The abstract of Jan Chipchase's TED talk "Our cell phones, ourselves" goes as follows:
Nokia researcher Jan Chipchase's investigation into the ways we interact with technology has led him from the villages of Uganda to the insides of our pockets. He's made some unexpected discoveries along the way.
One of these interesting discoveries is how Africans use mobile phones to transfer money to rural areas where there's no bank let alone an ATM machine:
- Person A buys a pre-paid card in a bigger city
- Person A calls phone kiosk owner B in a small village. B doesn't have to own more for his business than a simple mobile phone that he rents to other villagers.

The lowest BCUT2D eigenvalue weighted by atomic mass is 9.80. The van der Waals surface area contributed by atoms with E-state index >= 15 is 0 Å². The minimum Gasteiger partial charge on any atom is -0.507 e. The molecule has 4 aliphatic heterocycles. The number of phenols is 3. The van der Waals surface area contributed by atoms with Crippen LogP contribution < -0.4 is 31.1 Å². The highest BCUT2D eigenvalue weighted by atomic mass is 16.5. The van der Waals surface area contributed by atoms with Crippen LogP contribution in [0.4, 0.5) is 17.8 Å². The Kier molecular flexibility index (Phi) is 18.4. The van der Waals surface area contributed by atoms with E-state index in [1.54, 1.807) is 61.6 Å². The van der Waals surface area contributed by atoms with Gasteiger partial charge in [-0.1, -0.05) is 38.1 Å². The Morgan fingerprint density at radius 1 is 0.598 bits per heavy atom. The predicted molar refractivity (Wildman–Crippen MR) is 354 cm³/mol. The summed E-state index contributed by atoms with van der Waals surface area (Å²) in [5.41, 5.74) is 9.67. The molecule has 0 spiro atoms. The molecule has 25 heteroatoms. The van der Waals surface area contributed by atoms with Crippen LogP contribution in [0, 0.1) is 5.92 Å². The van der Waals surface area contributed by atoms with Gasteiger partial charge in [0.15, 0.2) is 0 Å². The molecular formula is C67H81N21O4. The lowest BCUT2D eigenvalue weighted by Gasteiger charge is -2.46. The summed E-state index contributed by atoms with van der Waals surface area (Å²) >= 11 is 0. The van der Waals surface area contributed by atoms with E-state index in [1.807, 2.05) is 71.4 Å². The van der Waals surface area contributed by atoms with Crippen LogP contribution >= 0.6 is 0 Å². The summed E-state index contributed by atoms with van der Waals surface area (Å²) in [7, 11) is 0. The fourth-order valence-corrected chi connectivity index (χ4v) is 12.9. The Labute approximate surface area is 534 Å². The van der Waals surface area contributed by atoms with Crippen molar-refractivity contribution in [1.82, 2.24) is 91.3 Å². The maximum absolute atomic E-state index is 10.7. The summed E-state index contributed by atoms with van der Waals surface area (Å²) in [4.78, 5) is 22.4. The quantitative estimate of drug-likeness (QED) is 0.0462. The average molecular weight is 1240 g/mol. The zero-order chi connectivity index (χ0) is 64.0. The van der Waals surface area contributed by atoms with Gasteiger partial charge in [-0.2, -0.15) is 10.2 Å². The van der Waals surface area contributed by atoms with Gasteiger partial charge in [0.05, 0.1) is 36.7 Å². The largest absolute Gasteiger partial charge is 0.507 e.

- Over the phone, A tells B the pre-paid card's code number
- B collects the amount of pre-paid phone credit
- B pays villager C the amount, keeping a discount of 10-20%
Imagine: People that aren't creditworthy enough to get a bank account practically become human ATM terminals, using the mobile phone infrastructure as a medium of money transfer. I find it fascinating how those people use the same technology we use -- but for a totally different use case. Is that what we meant with "developing countries"?